As the end to a most trying year draws near, hopes for a fairer and more equitable future are weighted against the injustices of the present that attempt to erode the very foundations of our democracy. Even in the wake of the U.S. election’s positive outcome, conservative politicians and right-wing extremists, cloaked in the guise of patriotism, continue to exploit symbols of freedom, including the American flag, to bolster a dangerous authoritarian nationalism and commit atrocities against American citizens, immigrants, indigenous peoples, and Earth.
Walking in the Eastern Woodlands of the Laumeier Sculpture Park in St. Louis, one discovers an open clearing in which lies a large concrete basin surrounded by a skeletal wooden structure all weathered by the forces of nature and time. The central pond-shaped form, cracked and empty save for a few fallen leaves, was once a swimming pool on a 20-acre estate uncovered by Laumeier staff when it acquired the land in the early 1980s. The trellised structure, a labyrinth of elevated walkways and gazebos, is an installation by artist Mary Miss who constructed the work in 1982-85.
As I have mentioned many times here and throughout my critical practice, Rosalyn Deutsche’s book Evictions: Art and Spatial Politics has been an endless source of inspiration for me. Deutsche centers her discourse on public art in political reinventions of public space, looking to radical definitions of democracy and to analogies that equate cities with biological systems. Such analogies are even more prescient given our current pandemic that heightens the realities of the interconnectedness of humans, cities, and ecosystems and the social, economic, and environmental injustices that result when those links are destabilized.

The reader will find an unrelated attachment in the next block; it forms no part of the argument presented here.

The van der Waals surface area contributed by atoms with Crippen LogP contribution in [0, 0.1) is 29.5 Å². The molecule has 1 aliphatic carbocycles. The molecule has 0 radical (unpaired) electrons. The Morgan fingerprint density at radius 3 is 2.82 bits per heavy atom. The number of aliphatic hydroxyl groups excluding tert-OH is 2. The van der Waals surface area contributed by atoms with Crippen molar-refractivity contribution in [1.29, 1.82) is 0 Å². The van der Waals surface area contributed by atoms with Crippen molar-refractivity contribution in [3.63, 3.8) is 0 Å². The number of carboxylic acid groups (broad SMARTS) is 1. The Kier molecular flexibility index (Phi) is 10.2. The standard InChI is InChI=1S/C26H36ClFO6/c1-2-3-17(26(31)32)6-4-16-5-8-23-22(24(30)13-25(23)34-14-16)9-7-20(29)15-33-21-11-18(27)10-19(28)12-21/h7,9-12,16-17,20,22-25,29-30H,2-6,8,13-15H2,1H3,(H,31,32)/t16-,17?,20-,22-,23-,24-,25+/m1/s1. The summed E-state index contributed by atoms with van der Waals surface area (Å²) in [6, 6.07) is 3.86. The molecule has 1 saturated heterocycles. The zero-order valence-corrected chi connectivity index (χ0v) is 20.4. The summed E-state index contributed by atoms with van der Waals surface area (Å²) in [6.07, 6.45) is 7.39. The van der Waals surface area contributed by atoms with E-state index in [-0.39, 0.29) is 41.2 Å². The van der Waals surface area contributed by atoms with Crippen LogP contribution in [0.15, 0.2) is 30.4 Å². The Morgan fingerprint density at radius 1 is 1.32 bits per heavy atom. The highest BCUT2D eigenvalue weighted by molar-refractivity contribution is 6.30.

Just ending its 14-week run that coincided with the rise of global anti-government protests, the Chicago Teachers Strike, and devasting fires in Australia, this year’s iteration of the Chicago Architecture Biennial (CAB) offered a platform for projects, many collaborative and citizen-led, that explored the social function of architecture and its publics. Titled “. . . and other such stories,” the biennial took an activist approach to architecture and urban transformation using the Chicago Cultural Center and various satellite spaces as sites for alternative investigations of how we might shape and inhabit the world.
With the goal to help the citizens of Milwaukee learn about the importance of water to the life of their city, artist Mary Miss has embarked on WaterMarks: An Atlas of Water for the City of Milwaukee, a multi-year project that fosters community and municipal partnerships to create public awareness around climate change.
Chicago is part of the Mississippi Flyway zone, one of the largest bird migration corridors in North America. It follows the Mississippi River some 2,500 miles from its most northern point in Minnesota southwards to the Gulf of Mexico. According to the Audubon Society, more than 325 bird species use the Mississippi Flyway. Growing up in the Midwest, these migratory patterns always defined the seasons: dark flocks flew south for winter; warbling swarms returned each spring.